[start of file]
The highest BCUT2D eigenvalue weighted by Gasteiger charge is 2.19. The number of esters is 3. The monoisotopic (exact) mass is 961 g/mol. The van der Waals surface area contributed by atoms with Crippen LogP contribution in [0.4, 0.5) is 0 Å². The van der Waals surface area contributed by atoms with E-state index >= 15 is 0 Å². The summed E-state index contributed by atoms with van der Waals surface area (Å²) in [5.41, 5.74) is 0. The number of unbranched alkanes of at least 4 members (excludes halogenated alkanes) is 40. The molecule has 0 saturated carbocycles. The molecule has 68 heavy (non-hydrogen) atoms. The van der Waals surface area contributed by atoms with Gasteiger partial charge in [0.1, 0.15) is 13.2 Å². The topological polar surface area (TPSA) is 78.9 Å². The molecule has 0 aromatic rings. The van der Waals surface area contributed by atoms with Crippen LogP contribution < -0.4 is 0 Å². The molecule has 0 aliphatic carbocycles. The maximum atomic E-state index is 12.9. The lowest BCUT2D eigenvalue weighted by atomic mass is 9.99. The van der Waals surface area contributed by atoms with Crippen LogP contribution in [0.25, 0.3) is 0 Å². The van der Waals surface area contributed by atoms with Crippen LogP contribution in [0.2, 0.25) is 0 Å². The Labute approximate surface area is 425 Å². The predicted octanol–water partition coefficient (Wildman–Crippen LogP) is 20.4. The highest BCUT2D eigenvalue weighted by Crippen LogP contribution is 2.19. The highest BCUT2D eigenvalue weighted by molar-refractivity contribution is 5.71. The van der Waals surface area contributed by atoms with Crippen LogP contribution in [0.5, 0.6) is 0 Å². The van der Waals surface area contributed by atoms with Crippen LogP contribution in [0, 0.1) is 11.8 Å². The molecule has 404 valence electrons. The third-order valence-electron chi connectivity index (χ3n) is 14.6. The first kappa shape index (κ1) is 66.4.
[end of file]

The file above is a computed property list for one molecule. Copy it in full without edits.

The highest BCUT2D eigenvalue weighted by Gasteiger charge is 2.19. The number of esters is 3. The monoisotopic (exact) mass is 961 g/mol. The van der Waals surface area contributed by atoms with Crippen LogP contribution in [0.4, 0.5) is 0 Å². The van der Waals surface area contributed by atoms with E-state index >= 15 is 0 Å². The summed E-state index contributed by atoms with van der Waals surface area (Å²) in [5.41, 5.74) is 0. The number of unbranched alkanes of at least 4 members (excludes halogenated alkanes) is 40. The molecule has 0 saturated carbocycles. The molecule has 68 heavy (non-hydrogen) atoms. The van der Waals surface area contributed by atoms with Gasteiger partial charge in [0.1, 0.15) is 13.2 Å². The topological polar surface area (TPSA) is 78.9 Å². The molecule has 0 aromatic rings. The van der Waals surface area contributed by atoms with Crippen LogP contribution < -0.4 is 0 Å². The molecule has 0 aliphatic carbocycles. The maximum atomic E-state index is 12.9. The lowest BCUT2D eigenvalue weighted by atomic mass is 9.99. The van der Waals surface area contributed by atoms with Crippen LogP contribution in [0.25, 0.3) is 0 Å². The van der Waals surface area contributed by atoms with Crippen LogP contribution in [0.2, 0.25) is 0 Å². The Labute approximate surface area is 425 Å². The predicted octanol–water partition coefficient (Wildman–Crippen LogP) is 20.4. The highest BCUT2D eigenvalue weighted by Crippen LogP contribution is 2.19. The highest BCUT2D eigenvalue weighted by molar-refractivity contribution is 5.71. The van der Waals surface area contributed by atoms with Crippen LogP contribution in [0.5, 0.6) is 0 Å². The van der Waals surface area contributed by atoms with Crippen LogP contribution in [0, 0.1) is 11.8 Å². The molecule has 404 valence electrons. The third-order valence-electron chi connectivity index (χ3n) is 14.6. The first kappa shape index (κ1) is 66.4.